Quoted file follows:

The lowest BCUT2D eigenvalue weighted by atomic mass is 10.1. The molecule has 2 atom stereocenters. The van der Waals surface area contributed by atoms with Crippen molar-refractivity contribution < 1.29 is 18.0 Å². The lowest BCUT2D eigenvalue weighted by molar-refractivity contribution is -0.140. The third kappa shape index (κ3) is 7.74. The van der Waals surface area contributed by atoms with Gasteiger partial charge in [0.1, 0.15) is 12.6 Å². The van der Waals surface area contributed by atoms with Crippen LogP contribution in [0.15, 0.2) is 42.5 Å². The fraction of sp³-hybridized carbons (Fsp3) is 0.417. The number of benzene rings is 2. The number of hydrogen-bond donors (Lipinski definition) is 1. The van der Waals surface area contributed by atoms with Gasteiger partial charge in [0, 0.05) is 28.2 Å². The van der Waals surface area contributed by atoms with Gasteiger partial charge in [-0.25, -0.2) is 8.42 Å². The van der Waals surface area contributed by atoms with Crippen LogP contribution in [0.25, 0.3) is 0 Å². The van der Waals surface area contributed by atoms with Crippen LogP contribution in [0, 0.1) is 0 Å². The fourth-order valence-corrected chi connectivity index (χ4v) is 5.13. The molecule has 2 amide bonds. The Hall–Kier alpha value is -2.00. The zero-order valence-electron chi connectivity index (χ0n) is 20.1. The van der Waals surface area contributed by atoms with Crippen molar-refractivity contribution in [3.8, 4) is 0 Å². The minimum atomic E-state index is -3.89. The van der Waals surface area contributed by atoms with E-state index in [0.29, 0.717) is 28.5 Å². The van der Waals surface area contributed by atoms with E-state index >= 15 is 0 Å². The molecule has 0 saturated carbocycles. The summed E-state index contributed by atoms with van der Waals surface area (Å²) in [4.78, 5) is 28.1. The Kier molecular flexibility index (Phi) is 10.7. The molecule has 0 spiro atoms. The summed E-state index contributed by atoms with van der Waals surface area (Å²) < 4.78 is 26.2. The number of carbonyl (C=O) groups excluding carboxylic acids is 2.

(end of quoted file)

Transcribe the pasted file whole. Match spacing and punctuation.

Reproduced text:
The lowest BCUT2D eigenvalue weighted by atomic mass is 10.1. The molecule has 2 atom stereocenters. The van der Waals surface area contributed by atoms with Crippen molar-refractivity contribution < 1.29 is 18.0 Å². The lowest BCUT2D eigenvalue weighted by molar-refractivity contribution is -0.140. The third kappa shape index (κ3) is 7.74. The van der Waals surface area contributed by atoms with Gasteiger partial charge in [0.1, 0.15) is 12.6 Å². The van der Waals surface area contributed by atoms with Crippen LogP contribution in [0.15, 0.2) is 42.5 Å². The fraction of sp³-hybridized carbons (Fsp3) is 0.417. The number of benzene rings is 2. The number of hydrogen-bond donors (Lipinski definition) is 1. The van der Waals surface area contributed by atoms with Gasteiger partial charge in [0, 0.05) is 28.2 Å². The van der Waals surface area contributed by atoms with Gasteiger partial charge in [-0.25, -0.2) is 8.42 Å². The van der Waals surface area contributed by atoms with Crippen LogP contribution in [0.25, 0.3) is 0 Å². The van der Waals surface area contributed by atoms with Crippen LogP contribution in [0, 0.1) is 0 Å². The fourth-order valence-corrected chi connectivity index (χ4v) is 5.13. The molecule has 2 amide bonds. The Hall–Kier alpha value is -2.00. The zero-order valence-electron chi connectivity index (χ0n) is 20.1. The van der Waals surface area contributed by atoms with Crippen molar-refractivity contribution in [3.8, 4) is 0 Å². The minimum atomic E-state index is -3.89. The van der Waals surface area contributed by atoms with E-state index in [0.29, 0.717) is 28.5 Å². The van der Waals surface area contributed by atoms with E-state index >= 15 is 0 Å². The molecule has 0 saturated carbocycles. The summed E-state index contributed by atoms with van der Waals surface area (Å²) in [4.78, 5) is 28.1. The Kier molecular flexibility index (Phi) is 10.7. The molecule has 0 spiro atoms. The summed E-state index contributed by atoms with van der Waals surface area (Å²) < 4.78 is 26.2. The number of carbonyl (C=O) groups excluding carboxylic acids is 2.